Runner-up, KidPub October 2012 Writing Contest
The President of the United States sits at his desk, the largest man in the country suddenly feeling like the smallest atom cluster in the universe. An envelope challenges him from the tabletop, the creased edges and browning corners staring him down in a battle of wits. It smolders, mahogany sizzling beneath the dog-eared envelope bent in a curve reminiscent of its former container.
Almost impatiently, the letter has been lying in the same position as the NASA officer left it in fifteen minutes ago. The urgency in his voice diffused throughout the air, leaving the Oval Office strung with the tension of a rubber band.
A tentative fingertip inches closer to the dog-eared paper.
Another centimeter. Two centimeters. The President of the United States can hear his heart thrash against his chest from the inside, demanding exit so it may open the letter itself. He can feel the beating in his cranium, in the tips of his toes, reverberating through his body like quick, successive earthquakes. The world as he knows it, as anyone could ever know it, is on the brink of a major metamorphosis. A change of pressure so drastic to be caused by something as infinitesimal as a letter.
A jolt of adrenaline.
The harsh sound of a rip.
Mr. President holds another universe in his trembling hands.
A yellowed paper contains, within his fingers, nearly illegible handwriting inked in wobbly cursive. Russet stains occur frequently throughout the page, likely powder from the surface of the red planet. With a shaky breath and a squint of his eyes, the President begins to read:
My Dear Miss Marceline,
If you are reading this—if anyone is reading this—I am probably already dead. My corpse litters the floor of this unforgiving planet, blue and pallid from starvation and cold. I wonder which affliction will be my ultimate demise; both are arguing fiercely to claim my life. I wish I could only see you face once more, feel your hair run through my fingers, inhale your aroma. One glimpse of you and I would lose all bitterness of this death. The whisper of your voice carried by stardust would be enough to let me perish at peace.
We Martians are a dying breed.
When our ancestors signed up for this top-secret mission to Mars, what were they thinking? I wonder, now, what the point is of being on this accursed planet, subjecting us to lives on this godforsaken ball of rock. We dropped off the Armstrong at the moon and continued on here—but why? The vast unknown must remain unknown—lest horrors like this wretched place be explored. Had we been born and raised on Earth and not here, this love story could have had a happier ending.
Thinking of the night the asteroid hit: I have no regrets. There is a hole in my heart where you used to be, but knowing you are alive and safe heals the wound. I am only sorry that evacuation pods can only hold two people each. I am not sorry that we had an odd number of colonists. I am not sorry that a certain couple had one more child than it was supposed to—excess—because had that child not been born, I wouldn’t have fallen in love with her. You did not cut my life short; I know that I will live forever in your memories—memories like watching the sun rise for the first time, or seeing the first flower grow, or holding each other close during an asteroid drill. Memories like these console me in my dying moments. I am so glad that I died for a reason, that I died for you.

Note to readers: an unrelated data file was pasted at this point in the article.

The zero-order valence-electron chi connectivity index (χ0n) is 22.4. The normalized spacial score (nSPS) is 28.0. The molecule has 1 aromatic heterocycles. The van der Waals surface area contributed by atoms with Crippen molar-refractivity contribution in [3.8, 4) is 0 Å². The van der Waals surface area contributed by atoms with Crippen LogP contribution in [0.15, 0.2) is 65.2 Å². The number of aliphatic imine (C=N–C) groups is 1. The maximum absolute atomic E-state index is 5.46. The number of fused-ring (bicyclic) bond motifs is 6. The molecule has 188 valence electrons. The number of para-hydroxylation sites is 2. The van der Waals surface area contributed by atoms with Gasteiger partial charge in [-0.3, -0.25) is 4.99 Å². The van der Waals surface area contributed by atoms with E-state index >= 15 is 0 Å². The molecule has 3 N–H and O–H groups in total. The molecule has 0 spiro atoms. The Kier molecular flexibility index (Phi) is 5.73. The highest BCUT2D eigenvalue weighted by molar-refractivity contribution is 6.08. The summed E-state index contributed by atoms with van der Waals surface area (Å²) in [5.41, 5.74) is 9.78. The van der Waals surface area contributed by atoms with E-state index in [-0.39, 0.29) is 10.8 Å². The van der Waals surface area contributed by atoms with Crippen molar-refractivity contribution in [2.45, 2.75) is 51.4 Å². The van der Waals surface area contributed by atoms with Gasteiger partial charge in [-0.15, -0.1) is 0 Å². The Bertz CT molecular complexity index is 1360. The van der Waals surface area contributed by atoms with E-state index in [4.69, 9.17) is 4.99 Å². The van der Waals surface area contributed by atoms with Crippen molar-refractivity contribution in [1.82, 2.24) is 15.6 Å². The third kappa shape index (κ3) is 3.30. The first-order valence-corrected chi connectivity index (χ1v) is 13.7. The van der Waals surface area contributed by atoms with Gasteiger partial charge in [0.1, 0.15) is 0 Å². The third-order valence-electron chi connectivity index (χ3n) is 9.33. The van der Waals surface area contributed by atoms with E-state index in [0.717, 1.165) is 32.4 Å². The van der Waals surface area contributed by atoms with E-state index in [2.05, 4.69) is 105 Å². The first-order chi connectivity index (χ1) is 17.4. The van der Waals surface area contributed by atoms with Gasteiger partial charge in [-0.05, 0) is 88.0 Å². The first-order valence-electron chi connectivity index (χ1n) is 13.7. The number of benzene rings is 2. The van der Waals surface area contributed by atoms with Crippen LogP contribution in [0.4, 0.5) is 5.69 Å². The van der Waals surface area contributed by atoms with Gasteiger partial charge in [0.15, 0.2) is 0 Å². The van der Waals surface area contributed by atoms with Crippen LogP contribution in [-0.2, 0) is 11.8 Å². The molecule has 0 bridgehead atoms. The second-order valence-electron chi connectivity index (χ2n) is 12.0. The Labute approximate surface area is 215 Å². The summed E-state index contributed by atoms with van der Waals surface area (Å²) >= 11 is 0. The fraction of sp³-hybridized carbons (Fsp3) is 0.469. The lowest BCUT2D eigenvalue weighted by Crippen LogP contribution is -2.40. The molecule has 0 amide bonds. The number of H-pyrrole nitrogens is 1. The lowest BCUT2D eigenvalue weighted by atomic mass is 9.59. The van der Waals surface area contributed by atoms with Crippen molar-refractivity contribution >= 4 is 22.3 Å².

I wish you the best of luck on Earth. Find a fine Earthling man. Marry in a real church, with gowns and suits and flower girls. Watch the sunrise every twenty-four hours. Have children, have as many as you want because the resources there are unlimited. See flowers everywhere; see the beauty surround you. Tell me what it’s like to live on such a planet, a planet we have only seen as a speck in the sky. But I beg you: please do not forget you. I implore you not to forget my messy hair, my crooked teeth, the scar on my pinky, the birthmark on my stomach. I have given you bits and pieces of my soul; please take care of them.
I love you. I love you. I love you.
Marceline…I wish you only the best.
The letter slips from his fingers, fluttering down to the floor like dust. Mr. President stares at his fingertips, stained red from the letter. “Martians,” he mutters, “Martians walking among us.” Walking closer than he thought.
The picture of a dying man, cold and alone on Mars.
The love of his life.
The President clears his throat. “Honey, could you come in here for a sec?” A muffled response echoes through the halls and footsteps crescendo towards the door. Thoughts rush through his head at hundreds of miles an hour, moving so quickly he finds it difficult to breathe. His heart beats in time to the footsteps, quick and short. Loud. Ringing in his ears. Too much, too much for him.
The door opens with a click. She has a flower in her hair, a smile on her face. First Lady of the United States, the dear Miss Marceline.